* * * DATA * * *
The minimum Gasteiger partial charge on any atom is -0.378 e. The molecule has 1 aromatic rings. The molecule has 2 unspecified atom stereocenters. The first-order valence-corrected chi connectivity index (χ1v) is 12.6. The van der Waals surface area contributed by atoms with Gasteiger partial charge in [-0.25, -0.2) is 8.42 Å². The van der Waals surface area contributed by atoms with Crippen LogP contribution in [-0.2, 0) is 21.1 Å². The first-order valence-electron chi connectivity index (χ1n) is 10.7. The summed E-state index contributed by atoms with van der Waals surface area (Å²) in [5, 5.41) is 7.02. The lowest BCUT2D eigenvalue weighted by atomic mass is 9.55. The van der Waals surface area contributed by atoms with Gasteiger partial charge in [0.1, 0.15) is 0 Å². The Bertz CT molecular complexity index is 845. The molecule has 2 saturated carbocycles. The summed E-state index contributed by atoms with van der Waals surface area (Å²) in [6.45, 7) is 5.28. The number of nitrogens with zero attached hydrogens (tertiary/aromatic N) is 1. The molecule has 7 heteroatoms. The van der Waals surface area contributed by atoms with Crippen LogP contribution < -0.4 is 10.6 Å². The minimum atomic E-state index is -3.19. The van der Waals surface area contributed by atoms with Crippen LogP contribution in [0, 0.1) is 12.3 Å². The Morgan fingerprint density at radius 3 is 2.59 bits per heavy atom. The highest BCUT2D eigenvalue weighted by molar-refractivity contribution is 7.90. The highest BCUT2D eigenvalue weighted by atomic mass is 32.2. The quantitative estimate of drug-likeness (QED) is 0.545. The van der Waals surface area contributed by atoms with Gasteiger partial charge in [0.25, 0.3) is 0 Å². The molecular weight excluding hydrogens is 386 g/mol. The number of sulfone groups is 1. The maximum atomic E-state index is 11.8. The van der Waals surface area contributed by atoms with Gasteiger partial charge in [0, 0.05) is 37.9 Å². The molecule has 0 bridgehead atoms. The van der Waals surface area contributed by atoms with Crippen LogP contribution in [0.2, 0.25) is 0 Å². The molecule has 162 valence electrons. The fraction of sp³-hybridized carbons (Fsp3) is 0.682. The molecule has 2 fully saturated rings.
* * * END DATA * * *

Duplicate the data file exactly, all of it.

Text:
The minimum Gasteiger partial charge on any atom is -0.378 e. The molecule has 1 aromatic rings. The molecule has 2 unspecified atom stereocenters. The first-order valence-corrected chi connectivity index (χ1v) is 12.6. The van der Waals surface area contributed by atoms with Gasteiger partial charge in [-0.25, -0.2) is 8.42 Å². The van der Waals surface area contributed by atoms with Crippen LogP contribution in [-0.2, 0) is 21.1 Å². The first-order valence-electron chi connectivity index (χ1n) is 10.7. The summed E-state index contributed by atoms with van der Waals surface area (Å²) in [5, 5.41) is 7.02. The lowest BCUT2D eigenvalue weighted by atomic mass is 9.55. The van der Waals surface area contributed by atoms with Gasteiger partial charge in [0.1, 0.15) is 0 Å². The Bertz CT molecular complexity index is 845. The molecule has 2 saturated carbocycles. The summed E-state index contributed by atoms with van der Waals surface area (Å²) in [6.45, 7) is 5.28. The number of nitrogens with zero attached hydrogens (tertiary/aromatic N) is 1. The molecule has 7 heteroatoms. The van der Waals surface area contributed by atoms with Crippen LogP contribution < -0.4 is 10.6 Å². The minimum atomic E-state index is -3.19. The van der Waals surface area contributed by atoms with Crippen LogP contribution in [0, 0.1) is 12.3 Å². The Morgan fingerprint density at radius 3 is 2.59 bits per heavy atom. The highest BCUT2D eigenvalue weighted by molar-refractivity contribution is 7.90. The highest BCUT2D eigenvalue weighted by atomic mass is 32.2. The quantitative estimate of drug-likeness (QED) is 0.545. The van der Waals surface area contributed by atoms with Gasteiger partial charge in [0.25, 0.3) is 0 Å². The molecular weight excluding hydrogens is 386 g/mol. The number of sulfone groups is 1. The maximum atomic E-state index is 11.8. The van der Waals surface area contributed by atoms with Gasteiger partial charge in [0, 0.05) is 37.9 Å². The molecule has 0 bridgehead atoms. The van der Waals surface area contributed by atoms with Crippen LogP contribution in [0.2, 0.25) is 0 Å². The molecule has 162 valence electrons. The fraction of sp³-hybridized carbons (Fsp3) is 0.682. The molecule has 2 fully saturated rings.